"Operation Choke Point" -- the name given to the Department of Justice investigation into online payday lenders, banks, and payment processors -- is itself under scrutiny by some lawmakers.
In a recent letter to Attorney General Eric Holder, House Oversight Committee Chairman Darrell Issa (R-Calif.) requested documents from DOJ and suggested that the probe is a concealed attempt to wipe out even legal online lending, rather than the crackdown on fraudsters that investigators say it is. Online lenders themselves have complained that the industry is being unfairly targeted.
A proposed $1.2 million settlement between DOJ and Four Oaks Bank in North Carolina may be the first agreement in connection with Operation Choke Point. In its complaint, DOJ alleged that various online payday lenders misled customers and manipulated repayment withdrawals to cause unexpected charges, violating state laws that include interest rate caps and licensing requirements. Four Oaks is accused of ignoring fraud complaints from loan customers and warnings about unauthorized debits from customer bank accounts.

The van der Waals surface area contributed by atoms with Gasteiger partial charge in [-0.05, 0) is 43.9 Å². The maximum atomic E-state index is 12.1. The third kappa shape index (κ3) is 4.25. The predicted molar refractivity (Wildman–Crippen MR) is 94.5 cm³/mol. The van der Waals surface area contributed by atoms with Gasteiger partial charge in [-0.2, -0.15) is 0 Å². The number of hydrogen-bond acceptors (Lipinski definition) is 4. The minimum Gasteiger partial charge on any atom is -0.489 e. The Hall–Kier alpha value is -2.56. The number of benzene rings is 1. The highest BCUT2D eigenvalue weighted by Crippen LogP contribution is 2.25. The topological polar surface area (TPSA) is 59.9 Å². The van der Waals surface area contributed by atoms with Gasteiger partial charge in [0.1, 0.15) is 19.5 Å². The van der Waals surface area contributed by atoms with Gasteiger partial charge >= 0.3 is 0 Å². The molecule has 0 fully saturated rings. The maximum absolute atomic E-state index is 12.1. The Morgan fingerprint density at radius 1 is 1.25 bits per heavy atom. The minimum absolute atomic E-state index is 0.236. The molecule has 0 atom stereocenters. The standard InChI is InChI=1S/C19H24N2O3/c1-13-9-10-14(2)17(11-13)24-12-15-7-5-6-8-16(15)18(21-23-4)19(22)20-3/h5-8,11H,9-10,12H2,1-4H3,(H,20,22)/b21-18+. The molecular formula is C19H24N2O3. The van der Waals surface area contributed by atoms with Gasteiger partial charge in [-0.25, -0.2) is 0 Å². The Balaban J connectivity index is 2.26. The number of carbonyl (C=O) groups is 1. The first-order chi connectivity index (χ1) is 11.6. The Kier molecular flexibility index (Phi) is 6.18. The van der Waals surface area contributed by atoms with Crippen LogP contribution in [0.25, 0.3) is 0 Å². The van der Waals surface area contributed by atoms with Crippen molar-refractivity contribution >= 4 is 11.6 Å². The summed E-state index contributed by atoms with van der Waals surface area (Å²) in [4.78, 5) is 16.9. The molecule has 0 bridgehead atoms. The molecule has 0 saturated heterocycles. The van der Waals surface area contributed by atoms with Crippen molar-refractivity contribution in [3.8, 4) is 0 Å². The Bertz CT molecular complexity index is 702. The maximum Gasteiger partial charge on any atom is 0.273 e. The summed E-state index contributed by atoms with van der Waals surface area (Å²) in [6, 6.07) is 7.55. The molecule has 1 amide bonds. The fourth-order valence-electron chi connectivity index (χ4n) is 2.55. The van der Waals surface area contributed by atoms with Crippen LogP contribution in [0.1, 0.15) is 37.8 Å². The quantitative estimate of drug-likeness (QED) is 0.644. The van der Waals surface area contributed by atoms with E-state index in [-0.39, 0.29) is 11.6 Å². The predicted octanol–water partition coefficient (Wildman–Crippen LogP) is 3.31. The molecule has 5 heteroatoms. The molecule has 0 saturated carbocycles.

Since Issa's letter, consumer advocates have defended the investigation. The National Consumer Law Center noted that the Four Oaks case not only concerns online payday lending, but an alleged Ponzi scheme and other illegal transactions as well.